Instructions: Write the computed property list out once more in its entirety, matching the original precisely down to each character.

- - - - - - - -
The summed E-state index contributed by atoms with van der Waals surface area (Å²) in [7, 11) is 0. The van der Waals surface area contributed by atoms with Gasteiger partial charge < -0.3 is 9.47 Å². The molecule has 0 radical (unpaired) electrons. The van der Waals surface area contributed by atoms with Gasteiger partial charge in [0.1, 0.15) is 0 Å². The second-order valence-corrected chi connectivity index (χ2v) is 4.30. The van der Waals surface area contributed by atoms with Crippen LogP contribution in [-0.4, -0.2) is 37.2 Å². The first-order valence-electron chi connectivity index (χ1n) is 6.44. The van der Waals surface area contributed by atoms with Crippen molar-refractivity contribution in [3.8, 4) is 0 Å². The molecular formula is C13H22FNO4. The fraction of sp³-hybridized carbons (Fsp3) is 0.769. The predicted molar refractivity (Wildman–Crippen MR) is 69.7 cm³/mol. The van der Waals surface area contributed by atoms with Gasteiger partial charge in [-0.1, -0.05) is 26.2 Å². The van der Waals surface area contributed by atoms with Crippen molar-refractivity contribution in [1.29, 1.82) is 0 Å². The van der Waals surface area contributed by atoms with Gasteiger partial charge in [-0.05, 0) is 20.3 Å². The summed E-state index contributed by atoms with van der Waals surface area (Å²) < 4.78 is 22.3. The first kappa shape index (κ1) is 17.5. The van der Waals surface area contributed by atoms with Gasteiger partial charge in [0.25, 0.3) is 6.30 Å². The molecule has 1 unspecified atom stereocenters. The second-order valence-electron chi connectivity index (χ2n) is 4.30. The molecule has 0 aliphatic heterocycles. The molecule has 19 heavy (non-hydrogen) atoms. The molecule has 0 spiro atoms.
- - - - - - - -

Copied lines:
The summed E-state index contributed by atoms with van der Waals surface area (Å²) in [7, 11) is 0. The van der Waals surface area contributed by atoms with Gasteiger partial charge < -0.3 is 9.47 Å². The molecule has 0 radical (unpaired) electrons. The van der Waals surface area contributed by atoms with Gasteiger partial charge in [0.1, 0.15) is 0 Å². The second-order valence-corrected chi connectivity index (χ2v) is 4.30. The van der Waals surface area contributed by atoms with Crippen LogP contribution in [-0.4, -0.2) is 37.2 Å². The first-order valence-electron chi connectivity index (χ1n) is 6.44. The van der Waals surface area contributed by atoms with Crippen molar-refractivity contribution in [3.8, 4) is 0 Å². The molecular formula is C13H22FNO4. The fraction of sp³-hybridized carbons (Fsp3) is 0.769. The predicted molar refractivity (Wildman–Crippen MR) is 69.7 cm³/mol. The van der Waals surface area contributed by atoms with Gasteiger partial charge in [-0.1, -0.05) is 26.2 Å². The van der Waals surface area contributed by atoms with Crippen molar-refractivity contribution in [1.29, 1.82) is 0 Å². The van der Waals surface area contributed by atoms with Gasteiger partial charge in [-0.05, 0) is 20.3 Å². The summed E-state index contributed by atoms with van der Waals surface area (Å²) < 4.78 is 22.3. The first kappa shape index (κ1) is 17.5. The van der Waals surface area contributed by atoms with Gasteiger partial charge in [0.25, 0.3) is 6.30 Å². The molecule has 1 unspecified atom stereocenters. The second-order valence-electron chi connectivity index (χ2n) is 4.30. The molecule has 0 aliphatic heterocycles. The molecule has 19 heavy (non-hydrogen) atoms. The molecule has 0 spiro atoms.